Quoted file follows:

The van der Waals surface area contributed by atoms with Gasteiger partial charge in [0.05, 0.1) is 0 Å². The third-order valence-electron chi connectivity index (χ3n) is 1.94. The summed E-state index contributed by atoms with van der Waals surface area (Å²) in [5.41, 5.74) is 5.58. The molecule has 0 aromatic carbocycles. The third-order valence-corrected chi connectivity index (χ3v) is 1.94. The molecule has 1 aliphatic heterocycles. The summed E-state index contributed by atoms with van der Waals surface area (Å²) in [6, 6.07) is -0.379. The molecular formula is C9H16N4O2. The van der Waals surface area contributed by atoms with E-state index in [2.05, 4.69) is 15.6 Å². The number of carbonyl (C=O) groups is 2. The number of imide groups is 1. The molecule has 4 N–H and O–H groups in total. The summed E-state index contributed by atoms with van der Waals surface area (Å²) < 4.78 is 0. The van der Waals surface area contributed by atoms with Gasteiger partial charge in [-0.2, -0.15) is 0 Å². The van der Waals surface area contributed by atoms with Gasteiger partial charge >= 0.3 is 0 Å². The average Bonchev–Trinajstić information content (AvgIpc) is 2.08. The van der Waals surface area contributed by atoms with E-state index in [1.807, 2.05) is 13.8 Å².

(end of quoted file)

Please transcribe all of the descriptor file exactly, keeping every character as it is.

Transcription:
The van der Waals surface area contributed by atoms with Gasteiger partial charge in [0.05, 0.1) is 0 Å². The third-order valence-electron chi connectivity index (χ3n) is 1.94. The summed E-state index contributed by atoms with van der Waals surface area (Å²) in [5.41, 5.74) is 5.58. The molecule has 0 aromatic carbocycles. The third-order valence-corrected chi connectivity index (χ3v) is 1.94. The molecule has 1 aliphatic heterocycles. The summed E-state index contributed by atoms with van der Waals surface area (Å²) in [6, 6.07) is -0.379. The molecular formula is C9H16N4O2. The van der Waals surface area contributed by atoms with E-state index in [2.05, 4.69) is 15.6 Å². The number of carbonyl (C=O) groups is 2. The number of imide groups is 1. The molecule has 4 N–H and O–H groups in total. The summed E-state index contributed by atoms with van der Waals surface area (Å²) < 4.78 is 0. The van der Waals surface area contributed by atoms with Gasteiger partial charge in [-0.2, -0.15) is 0 Å². The van der Waals surface area contributed by atoms with Gasteiger partial charge >= 0.3 is 0 Å². The average Bonchev–Trinajstić information content (AvgIpc) is 2.08. The van der Waals surface area contributed by atoms with E-state index in [1.807, 2.05) is 13.8 Å².